CHARLOTTESVILLE, Va. (WVIR) -
The University of Virginia's Miller Center hosted a discussion on mental health as part of an effort to help military veterans. The biggest concern at Wednesday's discussion was the suicide rate for soldiers returning home from Afghanistan and Iraq.
The discussion of mental health in the military is often seen as a sign of weakness. This is a realty that a lot of people are trying to change.
Speaking at the Miller Center, Yochi Dreazen, journalist and author of "The Invisible Front: Love and Loss in an Era of Endless War" called military suicide the wounds of war. He says every day a member of the military takes their own life.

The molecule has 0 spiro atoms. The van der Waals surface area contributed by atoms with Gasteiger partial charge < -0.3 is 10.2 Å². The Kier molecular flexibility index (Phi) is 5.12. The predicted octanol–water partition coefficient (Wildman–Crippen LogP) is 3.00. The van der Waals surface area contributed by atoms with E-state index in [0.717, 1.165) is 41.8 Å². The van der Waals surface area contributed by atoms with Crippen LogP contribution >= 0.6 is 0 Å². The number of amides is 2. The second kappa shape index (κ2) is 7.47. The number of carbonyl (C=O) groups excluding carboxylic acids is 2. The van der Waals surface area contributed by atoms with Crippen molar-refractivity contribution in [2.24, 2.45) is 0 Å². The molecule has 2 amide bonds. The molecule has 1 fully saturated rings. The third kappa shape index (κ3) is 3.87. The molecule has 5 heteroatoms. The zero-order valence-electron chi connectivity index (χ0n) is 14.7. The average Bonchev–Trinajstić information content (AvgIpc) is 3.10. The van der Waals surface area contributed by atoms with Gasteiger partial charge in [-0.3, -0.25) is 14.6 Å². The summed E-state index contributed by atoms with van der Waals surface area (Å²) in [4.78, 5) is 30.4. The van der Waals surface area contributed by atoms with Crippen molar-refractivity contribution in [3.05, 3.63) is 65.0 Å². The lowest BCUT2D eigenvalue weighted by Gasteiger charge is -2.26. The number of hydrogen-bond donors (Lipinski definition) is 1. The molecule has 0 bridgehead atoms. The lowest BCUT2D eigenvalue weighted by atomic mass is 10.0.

"We would like to believe that soldiers won't die, that soldiers will come home safe. They may come home safe, and they're still dying," Dreazen said.
The author says that military culture looks down on mental illness as a weakness, and he hopes to change the way we talk about these issues.
"You can seek help and you're not weak to do so. You can seek help and you're not a coward. I hope more generals will say that," he said.
Dreazen advises us all to engage with our veterans - to ask them how they are doing and how they are feeling. He says even a simple discussion can have a big effect.
Dreazen's book and advocacy is inspired by his own experience living and working in Iraq and Afghanistan.
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